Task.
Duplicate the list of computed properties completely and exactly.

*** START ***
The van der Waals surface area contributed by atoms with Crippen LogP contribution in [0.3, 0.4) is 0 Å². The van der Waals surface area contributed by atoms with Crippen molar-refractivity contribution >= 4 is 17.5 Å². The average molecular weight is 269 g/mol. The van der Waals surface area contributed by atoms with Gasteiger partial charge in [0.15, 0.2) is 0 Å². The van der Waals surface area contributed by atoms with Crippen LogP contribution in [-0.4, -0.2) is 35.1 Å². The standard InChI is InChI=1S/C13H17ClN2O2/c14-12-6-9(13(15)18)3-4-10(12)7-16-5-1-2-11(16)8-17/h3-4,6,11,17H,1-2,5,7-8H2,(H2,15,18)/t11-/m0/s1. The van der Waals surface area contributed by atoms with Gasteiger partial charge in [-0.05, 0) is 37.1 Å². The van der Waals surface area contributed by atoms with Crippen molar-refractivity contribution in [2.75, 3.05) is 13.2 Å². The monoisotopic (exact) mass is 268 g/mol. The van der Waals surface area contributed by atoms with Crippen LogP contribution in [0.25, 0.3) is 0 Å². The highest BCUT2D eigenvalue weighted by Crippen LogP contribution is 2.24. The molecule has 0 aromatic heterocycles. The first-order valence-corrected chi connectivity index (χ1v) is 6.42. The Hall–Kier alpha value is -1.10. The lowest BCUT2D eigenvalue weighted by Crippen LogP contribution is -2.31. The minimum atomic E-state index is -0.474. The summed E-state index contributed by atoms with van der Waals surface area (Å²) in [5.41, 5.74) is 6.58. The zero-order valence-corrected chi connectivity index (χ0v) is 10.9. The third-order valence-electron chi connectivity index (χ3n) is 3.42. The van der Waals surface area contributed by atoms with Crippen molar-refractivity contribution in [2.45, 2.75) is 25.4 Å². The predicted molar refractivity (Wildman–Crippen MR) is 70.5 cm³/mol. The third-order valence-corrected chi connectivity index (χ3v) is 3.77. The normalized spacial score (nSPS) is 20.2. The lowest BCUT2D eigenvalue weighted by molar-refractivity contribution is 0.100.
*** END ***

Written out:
The van der Waals surface area contributed by atoms with Crippen LogP contribution in [0.3, 0.4) is 0 Å². The van der Waals surface area contributed by atoms with Crippen molar-refractivity contribution >= 4 is 17.5 Å². The average molecular weight is 269 g/mol. The van der Waals surface area contributed by atoms with Gasteiger partial charge in [0.15, 0.2) is 0 Å². The van der Waals surface area contributed by atoms with Crippen LogP contribution in [-0.4, -0.2) is 35.1 Å². The standard InChI is InChI=1S/C13H17ClN2O2/c14-12-6-9(13(15)18)3-4-10(12)7-16-5-1-2-11(16)8-17/h3-4,6,11,17H,1-2,5,7-8H2,(H2,15,18)/t11-/m0/s1. The van der Waals surface area contributed by atoms with Gasteiger partial charge in [-0.05, 0) is 37.1 Å². The van der Waals surface area contributed by atoms with Crippen molar-refractivity contribution in [2.75, 3.05) is 13.2 Å². The monoisotopic (exact) mass is 268 g/mol. The van der Waals surface area contributed by atoms with Crippen LogP contribution in [0.25, 0.3) is 0 Å². The highest BCUT2D eigenvalue weighted by Crippen LogP contribution is 2.24. The molecule has 0 aromatic heterocycles. The first-order valence-corrected chi connectivity index (χ1v) is 6.42. The Hall–Kier alpha value is -1.10. The lowest BCUT2D eigenvalue weighted by Crippen LogP contribution is -2.31. The minimum atomic E-state index is -0.474. The summed E-state index contributed by atoms with van der Waals surface area (Å²) in [5.41, 5.74) is 6.58. The zero-order valence-corrected chi connectivity index (χ0v) is 10.9. The third-order valence-electron chi connectivity index (χ3n) is 3.42. The van der Waals surface area contributed by atoms with Crippen molar-refractivity contribution in [2.45, 2.75) is 25.4 Å². The predicted molar refractivity (Wildman–Crippen MR) is 70.5 cm³/mol. The third-order valence-corrected chi connectivity index (χ3v) is 3.77. The normalized spacial score (nSPS) is 20.2. The lowest BCUT2D eigenvalue weighted by molar-refractivity contribution is 0.100.